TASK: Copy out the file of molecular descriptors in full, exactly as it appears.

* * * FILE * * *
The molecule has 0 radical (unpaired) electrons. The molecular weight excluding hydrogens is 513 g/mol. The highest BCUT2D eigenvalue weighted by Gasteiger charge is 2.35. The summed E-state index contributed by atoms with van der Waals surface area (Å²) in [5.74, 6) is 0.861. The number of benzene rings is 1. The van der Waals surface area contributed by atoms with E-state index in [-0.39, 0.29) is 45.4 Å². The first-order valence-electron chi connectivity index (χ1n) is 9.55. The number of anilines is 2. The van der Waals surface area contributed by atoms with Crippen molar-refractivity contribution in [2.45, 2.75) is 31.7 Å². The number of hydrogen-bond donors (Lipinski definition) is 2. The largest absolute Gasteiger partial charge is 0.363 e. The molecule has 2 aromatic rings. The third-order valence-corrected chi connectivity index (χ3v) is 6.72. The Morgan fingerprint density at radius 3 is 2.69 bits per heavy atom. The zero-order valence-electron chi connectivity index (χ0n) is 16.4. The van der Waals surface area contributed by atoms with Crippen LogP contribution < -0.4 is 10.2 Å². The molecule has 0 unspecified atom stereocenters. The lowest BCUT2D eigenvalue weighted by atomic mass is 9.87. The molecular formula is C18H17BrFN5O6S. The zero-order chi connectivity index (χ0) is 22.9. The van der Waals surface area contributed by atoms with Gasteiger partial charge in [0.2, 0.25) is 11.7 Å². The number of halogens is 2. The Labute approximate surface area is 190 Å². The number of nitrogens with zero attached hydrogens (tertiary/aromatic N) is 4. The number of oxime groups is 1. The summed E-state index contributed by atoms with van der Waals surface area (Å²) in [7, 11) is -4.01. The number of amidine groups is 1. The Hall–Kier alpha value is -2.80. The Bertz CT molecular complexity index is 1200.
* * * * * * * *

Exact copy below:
The molecule has 0 radical (unpaired) electrons. The molecular weight excluding hydrogens is 513 g/mol. The highest BCUT2D eigenvalue weighted by Gasteiger charge is 2.35. The summed E-state index contributed by atoms with van der Waals surface area (Å²) in [5.74, 6) is 0.861. The number of benzene rings is 1. The van der Waals surface area contributed by atoms with E-state index in [-0.39, 0.29) is 45.4 Å². The first-order valence-electron chi connectivity index (χ1n) is 9.55. The number of anilines is 2. The van der Waals surface area contributed by atoms with Crippen molar-refractivity contribution in [2.45, 2.75) is 31.7 Å². The number of hydrogen-bond donors (Lipinski definition) is 2. The largest absolute Gasteiger partial charge is 0.363 e. The molecule has 2 aromatic rings. The third-order valence-corrected chi connectivity index (χ3v) is 6.72. The Morgan fingerprint density at radius 3 is 2.69 bits per heavy atom. The zero-order valence-electron chi connectivity index (χ0n) is 16.4. The van der Waals surface area contributed by atoms with Crippen LogP contribution < -0.4 is 10.2 Å². The molecule has 0 unspecified atom stereocenters. The lowest BCUT2D eigenvalue weighted by atomic mass is 9.87. The molecular formula is C18H17BrFN5O6S. The zero-order chi connectivity index (χ0) is 22.9. The van der Waals surface area contributed by atoms with Gasteiger partial charge in [0.2, 0.25) is 11.7 Å². The number of halogens is 2. The Labute approximate surface area is 190 Å². The number of nitrogens with zero attached hydrogens (tertiary/aromatic N) is 4. The number of oxime groups is 1. The summed E-state index contributed by atoms with van der Waals surface area (Å²) in [7, 11) is -4.01. The number of amidine groups is 1. The Hall–Kier alpha value is -2.80. The Bertz CT molecular complexity index is 1200.